There has been a ban on arrivals from countries until further notice, including countries such as India, Pakistan and Bangladesh and the Philippines that constitute the major chunk of the expatriate population in Oman.
Apart from affecting the airline sector and its employees, the impact of the ban on frequent travellers, especially expatriates from these countries is enormous, with several of them worried about the expiry of their visas and their renewal. The second major issue has been getting a refund from airlines if customers wish to cancel their tickets.
Speaking to the Observer, the owner of a Sanad service in Ruwi said that the expatriates who are stranded abroad due to a travel ban can renew their visas that have expired during this period. “The sponsor or the PRO from the company can visit the Sanad office with company details, passport, resident copies and two photographs of the employees for renewal of the visas.” Getting refunds from the airlines for cancelled tickets is more complex.
The airlines have been advising passengers, who were booked to fly with them this period, to reschedule their tickets for travel at a future date.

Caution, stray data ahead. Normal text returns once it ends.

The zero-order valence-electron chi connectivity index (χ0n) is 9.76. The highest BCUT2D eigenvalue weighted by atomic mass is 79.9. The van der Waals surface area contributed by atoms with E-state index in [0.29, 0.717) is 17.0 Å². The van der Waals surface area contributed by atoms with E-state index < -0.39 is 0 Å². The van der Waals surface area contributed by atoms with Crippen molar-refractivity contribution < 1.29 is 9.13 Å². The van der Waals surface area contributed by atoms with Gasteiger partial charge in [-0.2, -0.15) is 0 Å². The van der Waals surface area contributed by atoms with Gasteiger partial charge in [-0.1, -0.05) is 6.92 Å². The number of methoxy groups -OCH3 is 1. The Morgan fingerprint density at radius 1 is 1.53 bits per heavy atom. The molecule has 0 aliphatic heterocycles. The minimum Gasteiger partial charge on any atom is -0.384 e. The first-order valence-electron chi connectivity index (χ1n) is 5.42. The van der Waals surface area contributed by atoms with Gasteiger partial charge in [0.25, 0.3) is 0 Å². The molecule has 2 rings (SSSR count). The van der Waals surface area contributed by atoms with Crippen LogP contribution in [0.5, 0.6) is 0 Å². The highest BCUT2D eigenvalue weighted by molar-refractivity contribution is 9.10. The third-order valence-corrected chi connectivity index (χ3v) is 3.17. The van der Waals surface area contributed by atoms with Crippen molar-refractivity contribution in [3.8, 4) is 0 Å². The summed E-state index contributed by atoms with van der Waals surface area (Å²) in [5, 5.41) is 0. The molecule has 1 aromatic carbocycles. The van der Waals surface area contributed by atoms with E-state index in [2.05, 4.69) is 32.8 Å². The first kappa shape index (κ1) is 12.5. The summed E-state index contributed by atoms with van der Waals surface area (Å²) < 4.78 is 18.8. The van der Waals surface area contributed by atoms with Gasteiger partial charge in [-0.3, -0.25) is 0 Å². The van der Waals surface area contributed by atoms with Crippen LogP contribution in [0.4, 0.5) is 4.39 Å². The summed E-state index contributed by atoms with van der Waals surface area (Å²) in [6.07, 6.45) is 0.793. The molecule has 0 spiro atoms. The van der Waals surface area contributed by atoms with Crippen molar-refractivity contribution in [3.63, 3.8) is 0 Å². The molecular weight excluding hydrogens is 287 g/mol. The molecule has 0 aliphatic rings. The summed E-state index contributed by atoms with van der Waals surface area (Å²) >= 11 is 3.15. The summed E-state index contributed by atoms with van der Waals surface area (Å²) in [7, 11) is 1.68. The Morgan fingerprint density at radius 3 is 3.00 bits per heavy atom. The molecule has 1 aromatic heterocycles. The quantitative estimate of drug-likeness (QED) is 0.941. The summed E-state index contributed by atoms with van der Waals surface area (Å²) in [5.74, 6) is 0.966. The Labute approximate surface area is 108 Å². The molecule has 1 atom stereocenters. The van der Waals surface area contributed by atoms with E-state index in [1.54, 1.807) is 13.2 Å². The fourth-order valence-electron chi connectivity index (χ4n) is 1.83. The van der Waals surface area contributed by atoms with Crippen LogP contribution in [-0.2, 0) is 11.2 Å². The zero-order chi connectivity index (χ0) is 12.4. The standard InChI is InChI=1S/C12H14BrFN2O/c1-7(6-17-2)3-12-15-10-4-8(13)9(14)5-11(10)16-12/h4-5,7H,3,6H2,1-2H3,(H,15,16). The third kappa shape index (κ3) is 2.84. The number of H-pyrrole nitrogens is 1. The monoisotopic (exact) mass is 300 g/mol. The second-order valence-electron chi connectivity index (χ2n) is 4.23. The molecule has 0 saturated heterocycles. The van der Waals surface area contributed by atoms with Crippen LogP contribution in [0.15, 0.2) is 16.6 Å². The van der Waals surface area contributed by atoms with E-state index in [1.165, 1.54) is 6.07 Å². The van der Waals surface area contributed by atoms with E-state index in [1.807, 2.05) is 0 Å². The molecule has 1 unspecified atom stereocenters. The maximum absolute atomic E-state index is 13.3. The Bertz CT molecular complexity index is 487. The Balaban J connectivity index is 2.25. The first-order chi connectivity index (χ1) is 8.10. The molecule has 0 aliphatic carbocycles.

“I generally prefer cancelling my ticket and getting a refund than rescheduling it for a future date. The problem is we do not know how long the ban will continue, and airlines do not give multiple date change options. While the airlines do allow cancellation of tickets, the refunds can take a couple of weeks and even months,” said Ravi Prabhakar, who had a ticket booked for the first week of June from Oman.
Sources at an online ticket portal said that as the company has been facing a flood of refund-related queries and requests due to the pandemic situation, the refund of money can take three to four weeks.
“Under these circumstances what we suggest our clients is not to rush into booking tickets. Airlines are not able to refund tickets on short notice as they have a cash crunch. Secondly, due to the ban on inbound travellers, there is a low demand for an outbound flight that force airlines to reduce capacity,” a senior travel agency executive said.
According to The International Air Transport Association (IATA), recovery in international passenger travel continued to be stalled due to in the face of government-imposed travel restrictions this year. “The continuing strong recovery in domestic markets tells us that when people are given the freedom to fly, they take advantage of it. Unfortunately, that freedom still does not exist in most international markets. When it does, I’m confident we will see a similar resurgence in demand,” said Willie Walsh, IATA’s DirectorGeneral.